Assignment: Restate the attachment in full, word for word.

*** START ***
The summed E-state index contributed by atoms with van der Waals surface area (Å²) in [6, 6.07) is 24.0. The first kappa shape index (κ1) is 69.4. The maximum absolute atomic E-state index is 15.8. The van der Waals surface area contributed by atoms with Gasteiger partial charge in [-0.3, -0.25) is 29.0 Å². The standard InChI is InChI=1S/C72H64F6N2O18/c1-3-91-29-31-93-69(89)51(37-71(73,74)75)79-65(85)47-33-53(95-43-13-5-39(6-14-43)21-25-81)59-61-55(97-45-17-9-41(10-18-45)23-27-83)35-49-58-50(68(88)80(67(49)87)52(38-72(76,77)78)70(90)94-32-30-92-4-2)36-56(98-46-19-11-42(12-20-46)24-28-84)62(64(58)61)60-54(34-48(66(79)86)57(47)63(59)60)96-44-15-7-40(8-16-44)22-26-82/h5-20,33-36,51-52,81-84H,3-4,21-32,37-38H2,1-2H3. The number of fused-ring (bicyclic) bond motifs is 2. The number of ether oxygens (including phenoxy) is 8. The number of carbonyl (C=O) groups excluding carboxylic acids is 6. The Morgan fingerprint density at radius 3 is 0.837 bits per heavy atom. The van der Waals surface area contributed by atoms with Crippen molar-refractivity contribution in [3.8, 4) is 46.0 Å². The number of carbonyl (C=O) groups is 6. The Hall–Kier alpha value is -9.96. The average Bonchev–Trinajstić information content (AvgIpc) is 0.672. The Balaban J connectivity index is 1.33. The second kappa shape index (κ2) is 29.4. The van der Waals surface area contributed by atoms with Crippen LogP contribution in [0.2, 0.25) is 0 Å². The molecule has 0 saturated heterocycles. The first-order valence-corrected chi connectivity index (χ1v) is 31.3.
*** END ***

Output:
The summed E-state index contributed by atoms with van der Waals surface area (Å²) in [6, 6.07) is 24.0. The first kappa shape index (κ1) is 69.4. The maximum absolute atomic E-state index is 15.8. The van der Waals surface area contributed by atoms with Gasteiger partial charge in [-0.3, -0.25) is 29.0 Å². The standard InChI is InChI=1S/C72H64F6N2O18/c1-3-91-29-31-93-69(89)51(37-71(73,74)75)79-65(85)47-33-53(95-43-13-5-39(6-14-43)21-25-81)59-61-55(97-45-17-9-41(10-18-45)23-27-83)35-49-58-50(68(88)80(67(49)87)52(38-72(76,77)78)70(90)94-32-30-92-4-2)36-56(98-46-19-11-42(12-20-46)24-28-84)62(64(58)61)60-54(34-48(66(79)86)57(47)63(59)60)96-44-15-7-40(8-16-44)22-26-82/h5-20,33-36,51-52,81-84H,3-4,21-32,37-38H2,1-2H3. The number of fused-ring (bicyclic) bond motifs is 2. The number of ether oxygens (including phenoxy) is 8. The number of carbonyl (C=O) groups excluding carboxylic acids is 6. The Morgan fingerprint density at radius 3 is 0.837 bits per heavy atom. The van der Waals surface area contributed by atoms with Crippen molar-refractivity contribution in [3.8, 4) is 46.0 Å². The number of carbonyl (C=O) groups is 6. The Hall–Kier alpha value is -9.96. The average Bonchev–Trinajstić information content (AvgIpc) is 0.672. The Balaban J connectivity index is 1.33. The second kappa shape index (κ2) is 29.4. The van der Waals surface area contributed by atoms with Crippen LogP contribution in [0.2, 0.25) is 0 Å². The molecule has 0 saturated heterocycles. The first-order valence-corrected chi connectivity index (χ1v) is 31.3.